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Soil Management: Coffee Digs Good Dirt

2015-04-30 Comments
Juan Alberto Rivas applies organic fertilizer to his coffee plants.  Tuma La Dalia, Matagalpa, Nicaragua.  Photo by Oscar Leiva / Silverlight

Juan Alberto Rivas applies organic fertilizer to his coffee plants. Tuma La Dalia, Matagalpa, Nicaragua. Photo by Oscar Leiva / Silverlight

When you think of UN resolutions (if you ever spend time thinking of UN resolutions that is), what probably comes to mind are some of the world’s most intractable conflicts, such as Syria, Iraq or the Congo.  The UN, however, can also use these resolutions in order to educate the global public.   This was the case when it passed resolution A/RES/68/232 declaring 2015 the International Year of Soils.

One of the main objectives of the International Year of Soils, which is led by the UN Food and Agriculture Organization (FAO), reads as follows:

“Educate the public about the crucial role soil plays in food security, climate change adaptation and mitigation, essential ecosystem services, poverty alleviation and sustainable development.”

What about the crucial role soil plays in coffee production?

Better management of soil is critical to the millions of smallholder families who depend on coffee production for their livelihoods. Poor soil management and resulting low yields can keep or send these same farmers into poverty. When you think of how important coffee can be to protecting fragile ecosystems and the environment, then you start to appreciate the central role that soil plays in the lives of coffee farmers, their families and their communities throughout the coffeelands.

We’ve been talking at length recently about the importance of choosing the right varietal to a) maximize production and b) ensure quality – Viva Castillo! / I Heart Caturra! – but without sound soil management practices a farmer will never be able to maximize his or her production, which means he or she is at risk of losing potential profit.  With proper soil management, a farmer can not only increase yield, but can also produce more efficiently (spending less on inputs such as fertilizer, for example, results in a higher net income).  He or she can increase a coffee plant’s ability to withstand disease such as coffee leaf rust while also having a positive effect on the environment, notably water resources, by increasing the amount of rain water that infiltrates the ground as well as reducing runoff of topsoil, fertilizer and pesticides into waterways.   In sum, proper soil management can mean the difference between a farm that is good for the farmer and his or her community, and a farm that fails both economically and in terms of the environment.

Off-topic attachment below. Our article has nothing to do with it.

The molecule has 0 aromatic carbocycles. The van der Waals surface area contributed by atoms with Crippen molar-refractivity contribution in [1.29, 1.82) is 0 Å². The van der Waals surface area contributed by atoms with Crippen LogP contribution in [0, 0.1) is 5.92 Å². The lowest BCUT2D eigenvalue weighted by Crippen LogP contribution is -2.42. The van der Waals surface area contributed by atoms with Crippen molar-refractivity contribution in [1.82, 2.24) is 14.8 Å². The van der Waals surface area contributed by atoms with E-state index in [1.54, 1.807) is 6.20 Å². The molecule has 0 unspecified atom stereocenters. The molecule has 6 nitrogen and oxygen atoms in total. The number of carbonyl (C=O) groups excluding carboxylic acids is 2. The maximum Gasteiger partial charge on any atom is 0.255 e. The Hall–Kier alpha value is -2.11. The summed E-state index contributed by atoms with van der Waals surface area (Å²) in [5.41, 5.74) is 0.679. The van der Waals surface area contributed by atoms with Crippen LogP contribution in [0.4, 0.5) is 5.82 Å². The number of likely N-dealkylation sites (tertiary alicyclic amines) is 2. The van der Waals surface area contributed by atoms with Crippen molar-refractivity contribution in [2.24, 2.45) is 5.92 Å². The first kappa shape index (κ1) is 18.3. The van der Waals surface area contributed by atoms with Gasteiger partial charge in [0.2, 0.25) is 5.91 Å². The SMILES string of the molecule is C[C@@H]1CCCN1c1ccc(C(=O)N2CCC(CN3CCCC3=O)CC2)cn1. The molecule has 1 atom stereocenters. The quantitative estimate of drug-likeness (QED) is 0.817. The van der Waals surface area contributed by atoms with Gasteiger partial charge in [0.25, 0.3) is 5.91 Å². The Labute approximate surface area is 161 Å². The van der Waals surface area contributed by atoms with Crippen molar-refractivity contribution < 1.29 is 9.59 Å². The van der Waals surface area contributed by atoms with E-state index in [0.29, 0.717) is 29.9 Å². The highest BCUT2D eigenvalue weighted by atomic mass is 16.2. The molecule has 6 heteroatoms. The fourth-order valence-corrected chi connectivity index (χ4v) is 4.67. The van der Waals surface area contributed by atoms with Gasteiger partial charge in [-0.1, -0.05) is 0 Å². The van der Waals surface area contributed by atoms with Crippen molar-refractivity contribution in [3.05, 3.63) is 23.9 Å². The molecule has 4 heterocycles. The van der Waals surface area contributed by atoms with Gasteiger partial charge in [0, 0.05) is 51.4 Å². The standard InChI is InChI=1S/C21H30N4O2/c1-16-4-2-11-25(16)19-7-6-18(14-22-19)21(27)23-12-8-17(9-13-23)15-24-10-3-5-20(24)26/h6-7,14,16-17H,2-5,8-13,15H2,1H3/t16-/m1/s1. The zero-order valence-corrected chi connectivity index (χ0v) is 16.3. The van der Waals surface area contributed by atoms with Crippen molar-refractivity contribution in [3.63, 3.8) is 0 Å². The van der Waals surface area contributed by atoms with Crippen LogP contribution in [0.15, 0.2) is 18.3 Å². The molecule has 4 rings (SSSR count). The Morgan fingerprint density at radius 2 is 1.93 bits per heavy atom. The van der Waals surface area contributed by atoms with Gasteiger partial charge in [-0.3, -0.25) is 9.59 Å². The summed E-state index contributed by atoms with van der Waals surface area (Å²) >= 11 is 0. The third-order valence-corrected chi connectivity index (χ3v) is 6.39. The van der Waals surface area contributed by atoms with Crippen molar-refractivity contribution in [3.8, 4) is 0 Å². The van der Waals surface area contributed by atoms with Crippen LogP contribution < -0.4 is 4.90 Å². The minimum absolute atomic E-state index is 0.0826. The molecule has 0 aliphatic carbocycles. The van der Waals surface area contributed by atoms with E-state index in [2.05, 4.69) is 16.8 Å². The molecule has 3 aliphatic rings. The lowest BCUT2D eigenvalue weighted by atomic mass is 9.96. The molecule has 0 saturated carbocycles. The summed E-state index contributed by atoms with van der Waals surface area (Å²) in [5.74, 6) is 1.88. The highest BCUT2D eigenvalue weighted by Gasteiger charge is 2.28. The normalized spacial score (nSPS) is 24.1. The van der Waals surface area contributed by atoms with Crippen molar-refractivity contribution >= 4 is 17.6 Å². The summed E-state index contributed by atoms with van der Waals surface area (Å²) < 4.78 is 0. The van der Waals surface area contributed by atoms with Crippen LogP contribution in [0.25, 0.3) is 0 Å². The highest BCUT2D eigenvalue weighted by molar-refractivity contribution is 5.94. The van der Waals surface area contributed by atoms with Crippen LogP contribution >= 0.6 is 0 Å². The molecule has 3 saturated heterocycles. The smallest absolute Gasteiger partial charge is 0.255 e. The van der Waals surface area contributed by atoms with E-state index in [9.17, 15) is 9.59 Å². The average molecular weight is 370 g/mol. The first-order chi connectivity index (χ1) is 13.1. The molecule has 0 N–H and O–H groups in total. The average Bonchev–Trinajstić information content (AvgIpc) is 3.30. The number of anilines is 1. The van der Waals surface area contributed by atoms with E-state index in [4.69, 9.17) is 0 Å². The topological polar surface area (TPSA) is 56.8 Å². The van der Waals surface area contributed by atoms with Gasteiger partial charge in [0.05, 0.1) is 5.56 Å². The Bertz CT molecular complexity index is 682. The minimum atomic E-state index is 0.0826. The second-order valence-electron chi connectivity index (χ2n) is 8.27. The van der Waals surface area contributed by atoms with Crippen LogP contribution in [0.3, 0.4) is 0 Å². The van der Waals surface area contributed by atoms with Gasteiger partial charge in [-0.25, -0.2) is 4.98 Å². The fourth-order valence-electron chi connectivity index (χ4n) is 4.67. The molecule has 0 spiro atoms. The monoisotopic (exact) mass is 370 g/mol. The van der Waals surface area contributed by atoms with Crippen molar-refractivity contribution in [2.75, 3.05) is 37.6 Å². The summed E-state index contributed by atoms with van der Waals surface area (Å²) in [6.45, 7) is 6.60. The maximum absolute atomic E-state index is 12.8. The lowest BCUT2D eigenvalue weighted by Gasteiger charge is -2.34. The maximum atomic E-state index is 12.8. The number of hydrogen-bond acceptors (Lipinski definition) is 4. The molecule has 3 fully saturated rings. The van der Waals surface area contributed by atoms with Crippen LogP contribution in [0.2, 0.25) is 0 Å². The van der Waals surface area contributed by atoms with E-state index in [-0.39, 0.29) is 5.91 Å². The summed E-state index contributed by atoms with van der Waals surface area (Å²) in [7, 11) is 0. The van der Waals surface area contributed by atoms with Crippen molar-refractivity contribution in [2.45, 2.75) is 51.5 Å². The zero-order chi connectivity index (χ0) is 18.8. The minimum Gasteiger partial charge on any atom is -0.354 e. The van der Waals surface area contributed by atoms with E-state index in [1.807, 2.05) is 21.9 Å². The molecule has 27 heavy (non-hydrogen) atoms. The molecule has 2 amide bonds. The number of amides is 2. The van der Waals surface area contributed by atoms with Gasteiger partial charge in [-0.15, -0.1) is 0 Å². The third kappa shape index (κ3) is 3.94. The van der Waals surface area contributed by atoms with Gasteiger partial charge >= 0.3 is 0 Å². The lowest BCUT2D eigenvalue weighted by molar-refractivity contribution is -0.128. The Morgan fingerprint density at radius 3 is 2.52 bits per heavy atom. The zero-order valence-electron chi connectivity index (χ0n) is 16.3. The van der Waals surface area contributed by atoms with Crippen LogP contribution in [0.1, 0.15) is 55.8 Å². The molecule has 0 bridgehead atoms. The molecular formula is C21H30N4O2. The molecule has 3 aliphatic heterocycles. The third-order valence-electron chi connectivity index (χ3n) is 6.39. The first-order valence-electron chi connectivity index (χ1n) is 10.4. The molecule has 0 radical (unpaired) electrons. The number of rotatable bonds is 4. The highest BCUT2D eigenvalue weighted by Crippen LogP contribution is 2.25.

So I’d like to propose an addendum to A/RES/68/232, namely, “Educating the public as to the importance of soil management for coffee.”

Now, I am not an agronomist by training, although my father did teach at Purdue University, which should give me some sort of street cred (he taught French literature though, so maybe not…).  I am, however, in the envious position of working closely with a number of seasoned and talented experts, from soil scientists- the men and women who worry about cation exchanges, pH balance, microbes, nutrients, etc.- to farmers and other knowledgeable coffee actors.

Throughout the Year of Soils you can count on me to share perspectives from those conversations here.

4 Comments

  • Looking forward to reading more posts in this series, soil is so important for coffee and life in general.

  • Kyle Tush says:

    I very recently learned of the work of Dr. Elaine Ingham and her Life in the Soil online classes. I’d love to see an interview with her at some point in this series.

    • Hugh Aprile says:

      Thank you Kyle, great suggestion! I will contact Dr. Ingham to see if she is interested in participating.

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